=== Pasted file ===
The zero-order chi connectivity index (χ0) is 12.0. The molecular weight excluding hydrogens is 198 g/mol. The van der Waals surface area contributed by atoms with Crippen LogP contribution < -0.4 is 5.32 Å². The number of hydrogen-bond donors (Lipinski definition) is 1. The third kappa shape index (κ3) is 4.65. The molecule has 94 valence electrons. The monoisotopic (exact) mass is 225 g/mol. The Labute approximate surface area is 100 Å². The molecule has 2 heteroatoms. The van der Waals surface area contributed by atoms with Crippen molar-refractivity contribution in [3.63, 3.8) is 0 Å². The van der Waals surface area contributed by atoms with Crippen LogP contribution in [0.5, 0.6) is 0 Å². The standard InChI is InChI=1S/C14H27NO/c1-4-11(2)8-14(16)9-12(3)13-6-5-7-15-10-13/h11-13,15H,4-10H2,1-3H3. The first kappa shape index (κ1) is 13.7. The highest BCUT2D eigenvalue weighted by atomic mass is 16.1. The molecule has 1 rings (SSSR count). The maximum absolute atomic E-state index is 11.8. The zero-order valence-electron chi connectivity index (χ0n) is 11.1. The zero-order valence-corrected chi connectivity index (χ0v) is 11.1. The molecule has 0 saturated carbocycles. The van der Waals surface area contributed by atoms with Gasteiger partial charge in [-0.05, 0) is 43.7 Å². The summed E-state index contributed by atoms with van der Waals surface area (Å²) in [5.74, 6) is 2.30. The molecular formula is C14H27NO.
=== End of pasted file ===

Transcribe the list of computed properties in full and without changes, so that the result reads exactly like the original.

The zero-order chi connectivity index (χ0) is 12.0. The molecular weight excluding hydrogens is 198 g/mol. The van der Waals surface area contributed by atoms with Crippen LogP contribution < -0.4 is 5.32 Å². The number of hydrogen-bond donors (Lipinski definition) is 1. The third kappa shape index (κ3) is 4.65. The molecule has 94 valence electrons. The monoisotopic (exact) mass is 225 g/mol. The Labute approximate surface area is 100 Å². The molecule has 2 heteroatoms. The van der Waals surface area contributed by atoms with Crippen molar-refractivity contribution in [3.63, 3.8) is 0 Å². The van der Waals surface area contributed by atoms with Crippen LogP contribution in [0.5, 0.6) is 0 Å². The standard InChI is InChI=1S/C14H27NO/c1-4-11(2)8-14(16)9-12(3)13-6-5-7-15-10-13/h11-13,15H,4-10H2,1-3H3. The first kappa shape index (κ1) is 13.7. The highest BCUT2D eigenvalue weighted by atomic mass is 16.1. The molecule has 1 rings (SSSR count). The maximum absolute atomic E-state index is 11.8. The zero-order valence-electron chi connectivity index (χ0n) is 11.1. The zero-order valence-corrected chi connectivity index (χ0v) is 11.1. The molecule has 0 saturated carbocycles. The van der Waals surface area contributed by atoms with Gasteiger partial charge in [-0.05, 0) is 43.7 Å². The summed E-state index contributed by atoms with van der Waals surface area (Å²) in [5.74, 6) is 2.30. The molecular formula is C14H27NO.